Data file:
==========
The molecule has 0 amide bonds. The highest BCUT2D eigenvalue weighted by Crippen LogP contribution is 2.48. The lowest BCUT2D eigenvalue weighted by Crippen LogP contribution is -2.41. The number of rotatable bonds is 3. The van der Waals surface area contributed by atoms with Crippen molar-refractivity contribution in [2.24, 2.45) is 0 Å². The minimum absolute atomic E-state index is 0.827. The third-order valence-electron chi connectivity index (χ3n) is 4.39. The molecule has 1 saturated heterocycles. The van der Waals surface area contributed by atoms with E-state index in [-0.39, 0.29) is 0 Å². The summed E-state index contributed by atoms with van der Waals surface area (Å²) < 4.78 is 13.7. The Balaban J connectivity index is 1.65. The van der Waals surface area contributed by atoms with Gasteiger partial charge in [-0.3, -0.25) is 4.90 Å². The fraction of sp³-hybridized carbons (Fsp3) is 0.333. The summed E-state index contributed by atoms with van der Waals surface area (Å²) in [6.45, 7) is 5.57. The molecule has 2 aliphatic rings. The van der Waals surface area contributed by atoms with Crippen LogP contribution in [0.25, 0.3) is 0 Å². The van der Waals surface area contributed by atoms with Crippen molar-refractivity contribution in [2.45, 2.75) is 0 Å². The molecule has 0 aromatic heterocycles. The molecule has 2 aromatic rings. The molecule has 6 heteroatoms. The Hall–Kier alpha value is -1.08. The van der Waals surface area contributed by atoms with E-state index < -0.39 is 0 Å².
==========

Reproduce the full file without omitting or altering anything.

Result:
The molecule has 0 amide bonds. The highest BCUT2D eigenvalue weighted by Crippen LogP contribution is 2.48. The lowest BCUT2D eigenvalue weighted by Crippen LogP contribution is -2.41. The number of rotatable bonds is 3. The van der Waals surface area contributed by atoms with Crippen molar-refractivity contribution in [2.24, 2.45) is 0 Å². The minimum absolute atomic E-state index is 0.827. The third-order valence-electron chi connectivity index (χ3n) is 4.39. The molecule has 1 saturated heterocycles. The van der Waals surface area contributed by atoms with E-state index in [-0.39, 0.29) is 0 Å². The summed E-state index contributed by atoms with van der Waals surface area (Å²) < 4.78 is 13.7. The Balaban J connectivity index is 1.65. The van der Waals surface area contributed by atoms with Gasteiger partial charge in [-0.3, -0.25) is 4.90 Å². The fraction of sp³-hybridized carbons (Fsp3) is 0.333. The summed E-state index contributed by atoms with van der Waals surface area (Å²) in [6.45, 7) is 5.57. The molecule has 2 aliphatic rings. The van der Waals surface area contributed by atoms with Crippen LogP contribution in [0.25, 0.3) is 0 Å². The van der Waals surface area contributed by atoms with Crippen molar-refractivity contribution in [2.45, 2.75) is 0 Å². The molecule has 0 aromatic heterocycles. The molecule has 2 aromatic rings. The molecule has 6 heteroatoms. The Hall–Kier alpha value is -1.08. The van der Waals surface area contributed by atoms with E-state index < -0.39 is 0 Å².